1. Autoconf support
This version of RTEMS is configured with GNU autoconf. RTEMS can be
configured and built either standalone or together with the compiler
tools in the Cygnus one-tree structure. Using autoconf also means
that RTEMS now can be built in a separate build directory.
To re-generate auto*tool generated files (configure, Makefile.in etc),
autoconf-2.68 and automake-1.11.1 are required.
To configure RTEMS for a specific target, run configure in the build
directory. In addition to the standard configure options, the following
RTEMS-specific option are supported:
--enable-rtemsbsp="bsp1 bsp2 ..."
--enable-rdbg (only valid for i386 and some PowerPC BSPs)
In addition, the following standard autoconf options are frequently
used when configuring RTEMS installations:
By default, inline routines are used instead of macros where possible.
Macros can be selected using the --disable-inlines option. [NOTE:
Some APIs may not support macro versions of their inline routines.]
By default, the RTEMS POSIX 1003.1b interface is built for targets that support
it. It can be disabled with the --disable-posix option.
By default, the RTEMS networking support is built for targets which
support it. It can be specifically disabled for those targets
with the --disable-networking option.
By default, the RTEMS remote debugger server support is not built.
It can be specifically enabled for the targets that support it.
with the --enable-rdbg option. NB : the RTEMS networking support
must be enabled to support the remote debugger server.
By default, the RTEMS support of C++ is disabled. It can be enabled
with the --enable-cxx option. If the rtems++ C++ library is installed
it will also be build.
By default, the RTEMS test suites are NOT configured -- only the
sample tests are built. --enable-tests will configure
the RTEMS test suite. The default speeds up the build
and configure process when the tests are not desired.
By default, RTEMS is built using arguments and build rules which require a
gcc supporting the -specs option, ie. a gcc >= 2.8.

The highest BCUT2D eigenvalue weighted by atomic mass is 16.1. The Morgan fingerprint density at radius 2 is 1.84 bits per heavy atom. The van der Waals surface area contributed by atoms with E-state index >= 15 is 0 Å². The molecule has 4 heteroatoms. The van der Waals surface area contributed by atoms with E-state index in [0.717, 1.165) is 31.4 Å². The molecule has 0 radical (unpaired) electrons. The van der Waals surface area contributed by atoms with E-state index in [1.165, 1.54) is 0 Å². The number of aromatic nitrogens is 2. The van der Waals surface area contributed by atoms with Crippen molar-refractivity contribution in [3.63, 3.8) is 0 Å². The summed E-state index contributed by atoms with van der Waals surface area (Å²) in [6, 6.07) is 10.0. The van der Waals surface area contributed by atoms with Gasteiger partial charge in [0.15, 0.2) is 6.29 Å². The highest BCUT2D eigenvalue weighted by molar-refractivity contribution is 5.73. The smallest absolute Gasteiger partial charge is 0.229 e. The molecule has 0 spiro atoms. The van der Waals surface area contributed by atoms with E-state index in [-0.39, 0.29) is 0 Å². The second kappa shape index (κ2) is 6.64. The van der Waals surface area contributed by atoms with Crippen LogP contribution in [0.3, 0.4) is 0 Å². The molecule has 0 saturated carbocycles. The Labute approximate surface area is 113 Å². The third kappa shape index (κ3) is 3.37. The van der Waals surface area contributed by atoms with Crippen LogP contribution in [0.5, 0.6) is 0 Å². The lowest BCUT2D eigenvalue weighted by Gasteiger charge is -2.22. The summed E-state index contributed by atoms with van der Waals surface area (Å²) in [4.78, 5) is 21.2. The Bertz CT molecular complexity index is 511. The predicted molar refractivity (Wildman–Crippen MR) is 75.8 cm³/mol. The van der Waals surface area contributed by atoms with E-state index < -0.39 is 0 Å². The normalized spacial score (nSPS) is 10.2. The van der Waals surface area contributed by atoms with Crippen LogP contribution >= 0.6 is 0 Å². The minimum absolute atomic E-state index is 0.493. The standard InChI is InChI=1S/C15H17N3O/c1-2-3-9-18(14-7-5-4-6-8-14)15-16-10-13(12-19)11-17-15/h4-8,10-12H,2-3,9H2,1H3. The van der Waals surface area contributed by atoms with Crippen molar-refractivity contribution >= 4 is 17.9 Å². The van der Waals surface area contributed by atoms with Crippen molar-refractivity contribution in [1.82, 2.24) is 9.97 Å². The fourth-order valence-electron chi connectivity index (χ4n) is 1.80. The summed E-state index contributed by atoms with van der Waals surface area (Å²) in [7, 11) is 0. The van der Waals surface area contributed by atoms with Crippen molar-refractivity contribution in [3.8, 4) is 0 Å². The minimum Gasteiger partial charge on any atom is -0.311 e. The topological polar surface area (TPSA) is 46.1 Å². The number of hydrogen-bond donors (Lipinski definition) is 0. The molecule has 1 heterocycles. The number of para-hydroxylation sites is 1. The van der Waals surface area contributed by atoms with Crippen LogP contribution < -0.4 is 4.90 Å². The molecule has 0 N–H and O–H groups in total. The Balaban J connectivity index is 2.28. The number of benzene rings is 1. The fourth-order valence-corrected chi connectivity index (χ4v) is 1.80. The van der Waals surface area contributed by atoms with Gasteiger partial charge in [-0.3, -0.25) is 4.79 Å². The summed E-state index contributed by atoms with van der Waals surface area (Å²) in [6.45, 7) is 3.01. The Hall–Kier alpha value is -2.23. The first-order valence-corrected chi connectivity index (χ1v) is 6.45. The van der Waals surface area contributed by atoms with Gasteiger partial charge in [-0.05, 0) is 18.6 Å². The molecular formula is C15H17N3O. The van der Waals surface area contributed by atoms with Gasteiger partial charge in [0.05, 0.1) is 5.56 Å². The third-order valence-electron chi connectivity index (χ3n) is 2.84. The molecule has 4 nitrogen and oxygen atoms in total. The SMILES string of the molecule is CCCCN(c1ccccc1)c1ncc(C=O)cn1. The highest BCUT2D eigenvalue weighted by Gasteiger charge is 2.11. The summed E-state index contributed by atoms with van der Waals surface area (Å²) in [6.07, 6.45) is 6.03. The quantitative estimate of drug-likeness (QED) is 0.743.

[The --disable-gcc28 option, which has been present in former releases, has
By default, multiprocessing is is not built. It can be enabled
for those BSPs supporting it by the --enable-multiprocessing option.
By default, all bsps for a target are built. The bare BSP is not built
unless directly specified. There are two ways of changing this:
+ use the --enable-rtemsbsp option which will set the specified
bsps as the default bsps, or
+ set the RTEMS_BSP variable during make (see below).
The --enable-rtemsbsp= option configures RTEMS for a specific board
within a target architecture. Remember that the target specifies the
CPU family while the BSP specifies the precise board you will be using.
The following targets are supported:
The cross-compiler is set to $(target)-gcc by default.
To build, run make in the build directory. To specify which bsps to build,
add the RTEMS_BSP="bsp1 bsp2 .." to the make command. Specifying multiple
BSPs to build only works from the top level build directory.
Installation is done under $(prefix)/rtems.
As an example, to build and install the mvme136 and mvme162 bsps for m68k do:
make RTEMS_BSP="mvme136 mvme162"
make install RTEMS_BSP="mvme136 mvme162"
The sample tests are built by 'make all' when configured with
--enable-tests=samples. Use --enable-tests=all to build the full
Documentation is built separately from the source code.
3. To use the installed RTEMS library
To use the installed RTEMS bsps to build applications, the application
makefile has to include a bsp-specific makefile that will define the
RTEMS variables necessary to find include files and libraries. The
bsp-specific makefile is installed at
For the erc32 bsp installed at /usr/local/cross, the environment
variable RTEMS_MAKEFILE_PATH would be set as follows to the
4. Supported target bsps
The following bsps are supported:
arm : csb336 csb337 edb7312 gba gp32 nds rtl22x rtl22xx_t
avr: : avrtest
bfin : eZKit533 bf537Stamp
h8300 : h8sim
i386 : i386ex pc386 pc386dx pc486 pc586 pc686 pck6 ts_386ex
NOTE: The "pc386" BSP can be compiled to support a
variety of PC configurations including PC-104
lm32: : lm32_evr
m32c : m32csim
m32r : m32rsim
m68k : av5282 csb360 gen68302 gen68360 gen68360_040
genmcf548x idp mcf5206elite mcf52235 mcf5235 mcf5239
m5484FireEngine mrm332 mvme136 mvme147s mvme162 mvme162lx
mvme167 ods68302 pgh360 sim68000 simcpu32 uC5282 COBRA5475
no_cpu : no_bsp (porting example)
mips : csb350 genmongoosev hurricane jmr3904 rbtx4925 rbtx4938
powerpc : brs5l ep1a gen5200 gen83xx haleakala hsc_cm01 icecube
mbx821_001 mbx821_002 mbx821_002b mbx860_001b mbx860_002
mbx860_005b mcp750 mvme2100 mvme2307 mtx603e
mvme5500 mpc55xxevb mpc8260ads mpc8313erdb mpc8349eamds
pghplus pm520_cr825 pm520_ze30 psim score603e ss555
NOTE: The "motorola_powerpc" BSP is a single BSP which
can be conditionally compiled to support most Motorola
VMEbus, CompactPCI, and MTX boards.)
NOTE: The mbx8xx, gen5200, gen83xx, and tqm8xx BSPs are
designed to handle a variety of boards based on the same
family of system on chips CPUs
sh : gensh1 gensh2 gensh4 simsh1 simsh2 simsh4
sparc : erc32 sis leon2 leon3
5. Makefile structure
The makefiles have been re-organized. Most gnu-based bsps now use three
+ custom/bsp.cfg and
Default.cfg sets the default values of certain common build options.
Bsp.cfg set bsp-specific build options and can also override the
Gcc-target-default.cfg contains the common gcc definitions.
6. Adding a bsp
Please refer to the BSP and Device Driver Guide.
7. Tested configurations
All gnu-based bsps have been built on Linux.
Gawk version 2 or higher.
GNU make version 3.72 or higher.
gcc version > 2.8
NOTE: These prerequisites are probably out of date but autoconf should detect